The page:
Cold War and the Middle East
Israel and the superpowers
Throughout much of the twentieth century there was a bitter argument between Jewish and Arab people over control of the area of the Middle East originally known as Palestine. Until the First World War the territory was part of the Turkish Empire. It was then controlled by the British.
After the Second World War the United Nations decided to set up a Jewish state, called Israel, in part of Palestine. As British forces left the area in May 1948, Jewish leaders declared the existence of the new state. Israel was immediately attacked by the neighboring Arab states of Egypt, Jordan, Syria, Lebanon and Iraq. Fighting came to an end in January 1949 with Israel victorious but this was not the end of the dispute. The two superpowers soon took sides in this conflict. Israel became strongly pro-American, while the Soviet Union became hostile towards Israel.
There was an upsurge of Arab nationalism in the 1950s supported by the Soviet Union. In 1952 a passionate Arab nationalist called Gamal Nasser took power in Egypt. He turned to the Soviet Union for help in developing the country. In 1956 Nasser seized control of the Suez Canal from the Western powers of Britain and France.
In October 1956 Britain, France and Israel attacked the Suez Canal area. The government of the USA was unhappy about the invasion of Egypt and forced Britain and France to pull out. The Americans got little credit for their actions and radical Arabs increasingly looked to the USSR for assistance. After Suez there was increased Soviet involvement in the Middle East.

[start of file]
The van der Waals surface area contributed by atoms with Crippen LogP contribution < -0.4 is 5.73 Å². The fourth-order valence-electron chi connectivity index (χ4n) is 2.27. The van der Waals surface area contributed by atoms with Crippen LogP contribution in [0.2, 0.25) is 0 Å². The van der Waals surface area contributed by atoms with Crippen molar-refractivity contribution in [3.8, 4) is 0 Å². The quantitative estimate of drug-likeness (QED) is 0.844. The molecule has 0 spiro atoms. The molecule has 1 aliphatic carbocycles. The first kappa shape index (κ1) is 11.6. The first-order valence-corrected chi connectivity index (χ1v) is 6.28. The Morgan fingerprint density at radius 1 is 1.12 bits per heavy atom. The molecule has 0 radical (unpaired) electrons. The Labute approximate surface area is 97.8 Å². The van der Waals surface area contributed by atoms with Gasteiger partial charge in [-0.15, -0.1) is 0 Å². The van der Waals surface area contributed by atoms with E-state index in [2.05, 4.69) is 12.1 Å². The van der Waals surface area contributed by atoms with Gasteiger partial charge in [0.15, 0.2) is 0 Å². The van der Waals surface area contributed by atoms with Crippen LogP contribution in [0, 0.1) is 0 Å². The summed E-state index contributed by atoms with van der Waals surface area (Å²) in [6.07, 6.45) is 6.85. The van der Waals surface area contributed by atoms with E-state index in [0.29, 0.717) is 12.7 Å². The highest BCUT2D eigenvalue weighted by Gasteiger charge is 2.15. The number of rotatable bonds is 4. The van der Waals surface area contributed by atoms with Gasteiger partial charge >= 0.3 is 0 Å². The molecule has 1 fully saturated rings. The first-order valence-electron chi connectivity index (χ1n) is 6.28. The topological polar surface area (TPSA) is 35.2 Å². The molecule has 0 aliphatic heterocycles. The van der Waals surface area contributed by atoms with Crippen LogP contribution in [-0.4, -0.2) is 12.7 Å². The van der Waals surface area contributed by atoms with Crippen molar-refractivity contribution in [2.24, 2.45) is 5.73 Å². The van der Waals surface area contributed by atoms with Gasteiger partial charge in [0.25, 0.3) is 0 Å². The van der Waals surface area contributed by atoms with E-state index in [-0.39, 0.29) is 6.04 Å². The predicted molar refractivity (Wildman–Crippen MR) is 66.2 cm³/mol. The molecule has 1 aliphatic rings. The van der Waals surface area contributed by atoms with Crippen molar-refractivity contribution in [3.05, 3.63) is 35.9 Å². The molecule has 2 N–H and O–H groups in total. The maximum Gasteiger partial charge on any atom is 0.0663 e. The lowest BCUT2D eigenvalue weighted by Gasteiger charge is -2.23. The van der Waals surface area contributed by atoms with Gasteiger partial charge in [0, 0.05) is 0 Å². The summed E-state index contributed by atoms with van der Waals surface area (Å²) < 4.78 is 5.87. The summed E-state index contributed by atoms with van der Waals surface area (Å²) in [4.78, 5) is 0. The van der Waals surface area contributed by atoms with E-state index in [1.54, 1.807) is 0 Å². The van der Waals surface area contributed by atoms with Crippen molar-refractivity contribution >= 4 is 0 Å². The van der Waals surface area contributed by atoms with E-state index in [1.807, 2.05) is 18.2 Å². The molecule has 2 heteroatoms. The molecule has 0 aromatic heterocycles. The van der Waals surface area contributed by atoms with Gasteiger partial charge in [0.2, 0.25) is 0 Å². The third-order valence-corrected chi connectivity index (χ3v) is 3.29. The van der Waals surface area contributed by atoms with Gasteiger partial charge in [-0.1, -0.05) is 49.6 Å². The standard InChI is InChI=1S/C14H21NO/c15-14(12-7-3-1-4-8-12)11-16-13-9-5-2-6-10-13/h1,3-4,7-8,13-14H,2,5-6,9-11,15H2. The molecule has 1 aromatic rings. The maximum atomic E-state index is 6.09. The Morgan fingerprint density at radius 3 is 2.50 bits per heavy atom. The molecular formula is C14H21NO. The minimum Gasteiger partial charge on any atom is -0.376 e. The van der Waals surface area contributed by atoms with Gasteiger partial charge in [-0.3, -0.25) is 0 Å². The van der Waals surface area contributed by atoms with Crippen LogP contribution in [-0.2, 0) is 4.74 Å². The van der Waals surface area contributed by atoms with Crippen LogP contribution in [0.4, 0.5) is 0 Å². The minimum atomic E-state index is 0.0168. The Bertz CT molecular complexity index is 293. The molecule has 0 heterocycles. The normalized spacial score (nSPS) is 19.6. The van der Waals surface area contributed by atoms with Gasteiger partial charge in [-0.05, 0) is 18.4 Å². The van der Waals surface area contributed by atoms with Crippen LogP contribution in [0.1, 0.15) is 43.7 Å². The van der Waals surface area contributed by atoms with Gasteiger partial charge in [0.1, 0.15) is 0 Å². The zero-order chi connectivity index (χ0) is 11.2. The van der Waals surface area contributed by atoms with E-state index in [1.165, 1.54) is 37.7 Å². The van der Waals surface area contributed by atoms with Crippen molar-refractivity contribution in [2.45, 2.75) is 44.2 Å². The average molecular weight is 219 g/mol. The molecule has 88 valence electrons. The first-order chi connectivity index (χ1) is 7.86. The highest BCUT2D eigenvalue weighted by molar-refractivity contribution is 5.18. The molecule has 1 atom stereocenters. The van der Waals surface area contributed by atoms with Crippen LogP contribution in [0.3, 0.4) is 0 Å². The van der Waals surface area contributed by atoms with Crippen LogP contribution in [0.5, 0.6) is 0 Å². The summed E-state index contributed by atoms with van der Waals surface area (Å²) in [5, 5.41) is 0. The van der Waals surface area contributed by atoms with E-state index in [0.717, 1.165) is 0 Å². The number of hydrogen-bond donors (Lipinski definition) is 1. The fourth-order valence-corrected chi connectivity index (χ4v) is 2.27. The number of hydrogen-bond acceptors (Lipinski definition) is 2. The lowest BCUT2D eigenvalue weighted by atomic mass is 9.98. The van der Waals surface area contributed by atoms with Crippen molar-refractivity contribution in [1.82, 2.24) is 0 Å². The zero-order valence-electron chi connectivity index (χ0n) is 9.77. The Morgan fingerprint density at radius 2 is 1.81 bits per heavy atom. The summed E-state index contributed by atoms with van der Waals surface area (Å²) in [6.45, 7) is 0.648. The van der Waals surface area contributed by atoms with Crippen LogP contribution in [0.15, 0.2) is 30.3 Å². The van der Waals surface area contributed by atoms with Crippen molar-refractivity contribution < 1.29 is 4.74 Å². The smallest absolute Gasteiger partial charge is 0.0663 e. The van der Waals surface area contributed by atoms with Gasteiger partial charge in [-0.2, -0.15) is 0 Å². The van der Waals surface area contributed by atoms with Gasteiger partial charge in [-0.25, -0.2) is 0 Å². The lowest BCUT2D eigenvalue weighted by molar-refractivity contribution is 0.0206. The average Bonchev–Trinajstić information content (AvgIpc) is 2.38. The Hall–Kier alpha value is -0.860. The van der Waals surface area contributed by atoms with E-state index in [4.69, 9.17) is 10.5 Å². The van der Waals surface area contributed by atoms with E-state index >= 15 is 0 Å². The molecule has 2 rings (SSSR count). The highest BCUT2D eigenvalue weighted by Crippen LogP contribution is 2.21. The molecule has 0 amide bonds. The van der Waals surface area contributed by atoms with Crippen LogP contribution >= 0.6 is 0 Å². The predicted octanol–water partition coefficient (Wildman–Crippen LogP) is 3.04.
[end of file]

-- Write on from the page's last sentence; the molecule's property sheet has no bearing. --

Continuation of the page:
War and peace
War broke out again between Israel and the Arab states in 1967 and in 1973. Israel won both these wars and gained control of substantial lands inhabited by Palestinian Arabs The success of Israel was a blow to the USSR. The Soviets had supplied Egypt and Syria with their weapons but they had lost. Israel was a small country but, with American help, the Israelis had defeated their hostile neighbors.
After 1973 the USA was much more successful than the USSR in influencing events in the Middle East. A new Egyptian leader, Anwar Sadat, broke off relations with the Soviet Union and established a good relationship with the USA. With American help and encouragement the states of Egypt and Israel signed a peace treaty in 1979.
In the 1980s the Americans tried to bring Jewish Israelis and Arab Palestinians together. After many years of American pressure the Palestinian leader, Yasser Arafat, signed a peace treaty with the Israeli Prime Minister, Yitzhak Rabin, in 1993. By this time the Soviet Union had fallen apart and the Soviet leaders did not play a significant part in the Middle East peace treaty.